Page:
The point I am about to make is obvious to most experienced woodworkers, but it was not to me for years, and my work suffered. I think the first time I saw this in print was a blog entry by Chris Schwarz, so its not my original idea. This idea is especially applicable to curves, but valid for all woodworking. When working wood, one should be mindful to move from coarser, less accurate tools and progress to very fine tools. With that in mind, I approached the shaping of the tiller in this sequence. First, I marked out the taper and curves on the sides by making a template. Then I cut the tapers and curves on my roughest tool, the bandsaw. The taper and curves were then fine finished with hand planes and a spokeshave. Next I marked all of the depths for the roundovers, and shaped them with rasps. Finally all was cleaned up with sandpaper.
Here is the curved blank with the template glued to it with contact spray. It is hard to tell in the picture but when looking from the top the tiller has 9 inches with parallel sides, then it tapers slightly all the way toward the handle end. The full length is 43 1/2 in.
Here I am cutting out the tapers on the side.
First I will square and flatten the parallel sides with a block plane, then the long tapers with a 5 1/2 plane.
After finishing the tapers on the sides, I laid the tiller on its side and marked the curve for the handle end, using the old tiller as a template. Don’t you love that old tiller? Even with duct tape holding her laminations together, she provided years of faithful service.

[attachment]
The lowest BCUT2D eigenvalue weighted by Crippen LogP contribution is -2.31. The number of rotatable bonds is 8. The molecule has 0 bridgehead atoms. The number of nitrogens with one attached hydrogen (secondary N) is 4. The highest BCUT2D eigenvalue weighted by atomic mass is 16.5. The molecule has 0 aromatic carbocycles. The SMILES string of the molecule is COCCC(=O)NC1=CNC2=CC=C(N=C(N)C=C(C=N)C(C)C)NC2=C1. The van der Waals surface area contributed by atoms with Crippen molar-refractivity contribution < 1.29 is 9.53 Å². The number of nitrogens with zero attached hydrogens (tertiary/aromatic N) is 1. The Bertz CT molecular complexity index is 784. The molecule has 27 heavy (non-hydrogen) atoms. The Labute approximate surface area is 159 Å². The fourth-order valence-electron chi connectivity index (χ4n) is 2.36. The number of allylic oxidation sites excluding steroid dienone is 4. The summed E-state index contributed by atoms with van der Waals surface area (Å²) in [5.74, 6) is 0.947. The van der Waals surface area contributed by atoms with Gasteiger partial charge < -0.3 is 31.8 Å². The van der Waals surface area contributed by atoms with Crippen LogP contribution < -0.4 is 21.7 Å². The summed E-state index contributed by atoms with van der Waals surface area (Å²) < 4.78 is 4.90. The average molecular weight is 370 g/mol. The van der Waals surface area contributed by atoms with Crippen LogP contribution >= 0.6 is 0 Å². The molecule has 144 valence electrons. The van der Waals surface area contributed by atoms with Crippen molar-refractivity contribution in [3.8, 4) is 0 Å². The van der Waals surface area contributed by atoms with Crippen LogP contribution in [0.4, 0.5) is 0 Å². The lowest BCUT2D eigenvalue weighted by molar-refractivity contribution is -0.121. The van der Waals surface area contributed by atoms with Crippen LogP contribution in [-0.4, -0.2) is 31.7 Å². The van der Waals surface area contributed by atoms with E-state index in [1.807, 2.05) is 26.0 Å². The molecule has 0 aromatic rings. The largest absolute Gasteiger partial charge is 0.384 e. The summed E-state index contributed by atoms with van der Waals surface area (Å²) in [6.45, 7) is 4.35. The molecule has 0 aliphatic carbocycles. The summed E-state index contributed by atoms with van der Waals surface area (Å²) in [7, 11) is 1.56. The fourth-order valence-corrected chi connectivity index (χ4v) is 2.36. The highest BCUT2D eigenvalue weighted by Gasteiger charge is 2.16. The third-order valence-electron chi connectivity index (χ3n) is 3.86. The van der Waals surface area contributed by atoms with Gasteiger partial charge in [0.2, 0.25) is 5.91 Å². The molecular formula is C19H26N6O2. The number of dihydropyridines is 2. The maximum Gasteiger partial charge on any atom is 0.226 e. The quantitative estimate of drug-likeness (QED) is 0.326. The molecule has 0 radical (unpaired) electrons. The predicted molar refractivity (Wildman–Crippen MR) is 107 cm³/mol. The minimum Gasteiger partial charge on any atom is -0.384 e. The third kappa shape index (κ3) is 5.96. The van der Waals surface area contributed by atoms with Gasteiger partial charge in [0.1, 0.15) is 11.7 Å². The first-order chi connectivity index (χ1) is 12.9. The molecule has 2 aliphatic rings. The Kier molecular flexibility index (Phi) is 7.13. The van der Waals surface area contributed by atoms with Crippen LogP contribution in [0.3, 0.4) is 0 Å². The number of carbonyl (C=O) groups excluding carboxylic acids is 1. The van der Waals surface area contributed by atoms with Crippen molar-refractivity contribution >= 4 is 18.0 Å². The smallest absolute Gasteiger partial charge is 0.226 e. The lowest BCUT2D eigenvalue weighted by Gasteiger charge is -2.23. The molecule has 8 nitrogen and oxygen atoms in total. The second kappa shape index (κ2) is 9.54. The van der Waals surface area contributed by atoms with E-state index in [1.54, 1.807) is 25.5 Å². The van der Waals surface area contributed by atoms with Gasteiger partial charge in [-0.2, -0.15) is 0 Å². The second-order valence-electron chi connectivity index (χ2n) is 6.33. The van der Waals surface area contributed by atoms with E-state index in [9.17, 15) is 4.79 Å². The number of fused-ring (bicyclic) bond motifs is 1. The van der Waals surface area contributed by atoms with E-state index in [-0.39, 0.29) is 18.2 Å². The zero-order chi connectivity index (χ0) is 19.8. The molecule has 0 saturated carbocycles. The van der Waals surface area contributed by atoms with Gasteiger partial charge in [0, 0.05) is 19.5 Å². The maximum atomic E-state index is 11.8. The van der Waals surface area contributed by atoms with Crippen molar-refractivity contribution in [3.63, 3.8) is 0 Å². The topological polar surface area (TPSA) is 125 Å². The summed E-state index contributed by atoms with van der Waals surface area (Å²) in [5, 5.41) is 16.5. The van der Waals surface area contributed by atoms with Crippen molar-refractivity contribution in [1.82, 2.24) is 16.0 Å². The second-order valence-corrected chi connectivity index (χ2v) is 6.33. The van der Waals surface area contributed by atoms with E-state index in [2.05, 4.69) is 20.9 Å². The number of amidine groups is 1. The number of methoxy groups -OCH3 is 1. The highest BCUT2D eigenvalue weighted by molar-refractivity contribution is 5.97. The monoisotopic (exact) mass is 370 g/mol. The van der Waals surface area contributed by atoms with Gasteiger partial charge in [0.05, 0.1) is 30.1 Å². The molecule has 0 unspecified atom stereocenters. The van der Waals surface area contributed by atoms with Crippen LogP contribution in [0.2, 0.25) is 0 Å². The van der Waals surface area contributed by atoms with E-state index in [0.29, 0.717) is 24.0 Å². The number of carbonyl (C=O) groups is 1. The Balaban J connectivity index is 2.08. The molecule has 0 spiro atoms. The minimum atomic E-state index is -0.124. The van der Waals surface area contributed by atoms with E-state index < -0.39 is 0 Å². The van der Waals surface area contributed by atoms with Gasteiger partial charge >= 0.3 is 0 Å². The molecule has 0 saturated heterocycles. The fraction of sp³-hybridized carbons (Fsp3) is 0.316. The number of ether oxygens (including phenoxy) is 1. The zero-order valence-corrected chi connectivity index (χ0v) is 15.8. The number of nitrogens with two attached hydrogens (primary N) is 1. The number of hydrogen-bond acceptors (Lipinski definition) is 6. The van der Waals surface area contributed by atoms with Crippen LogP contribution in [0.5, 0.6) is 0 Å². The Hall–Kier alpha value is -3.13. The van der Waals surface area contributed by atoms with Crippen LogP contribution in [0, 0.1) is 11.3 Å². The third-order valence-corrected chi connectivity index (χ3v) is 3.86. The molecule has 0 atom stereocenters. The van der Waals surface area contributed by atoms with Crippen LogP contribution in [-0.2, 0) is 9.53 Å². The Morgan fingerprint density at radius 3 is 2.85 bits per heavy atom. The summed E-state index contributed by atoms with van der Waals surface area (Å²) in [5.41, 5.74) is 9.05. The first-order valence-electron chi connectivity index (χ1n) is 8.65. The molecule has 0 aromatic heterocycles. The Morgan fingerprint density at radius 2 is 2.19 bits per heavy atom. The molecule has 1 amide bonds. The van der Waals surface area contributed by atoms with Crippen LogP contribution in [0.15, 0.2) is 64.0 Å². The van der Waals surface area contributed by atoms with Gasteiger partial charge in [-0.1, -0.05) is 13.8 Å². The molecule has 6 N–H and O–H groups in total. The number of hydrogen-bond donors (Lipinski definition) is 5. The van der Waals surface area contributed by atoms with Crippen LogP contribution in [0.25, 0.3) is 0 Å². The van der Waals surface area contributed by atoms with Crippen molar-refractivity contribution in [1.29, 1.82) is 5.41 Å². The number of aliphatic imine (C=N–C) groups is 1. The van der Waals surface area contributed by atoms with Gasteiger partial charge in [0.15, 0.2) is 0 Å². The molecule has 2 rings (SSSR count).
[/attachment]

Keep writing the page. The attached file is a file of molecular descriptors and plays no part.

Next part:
Then back to the band saw to cut out the curve, which was finish shaped with a spokeshave and rasp. If you don’t have one of these hand stitched rasps, I highly recommend getting one. Its not the sexiest tool in the workchest, but it will remove an incredible amount of material at a time and seldom causes any tearout.
Here is the tiller at this stage, with all her beautiful curves. At this point she only needs the roundovers completed, some final shaping and sanding.
At this point I thought it wound be good time to drill the holes for hardware. I have no idea what this hardware is called, but the large one is wonderful cast bronze or brass, we will see after I clean it.
Nearing the home stretch here on the shaping, I used an adjustable try square and pencil to mark the extent of the roundovers.
The rasp is used in a curving downward motion to round over the edges. The guide lines give it a uniform appearance, but you can still tell its not machined, which I like.
After sanding by hand with 180, then 220, here is the result, two lovely sisters.
And my shop mark, before applying finish.
-- Joe, South Carolina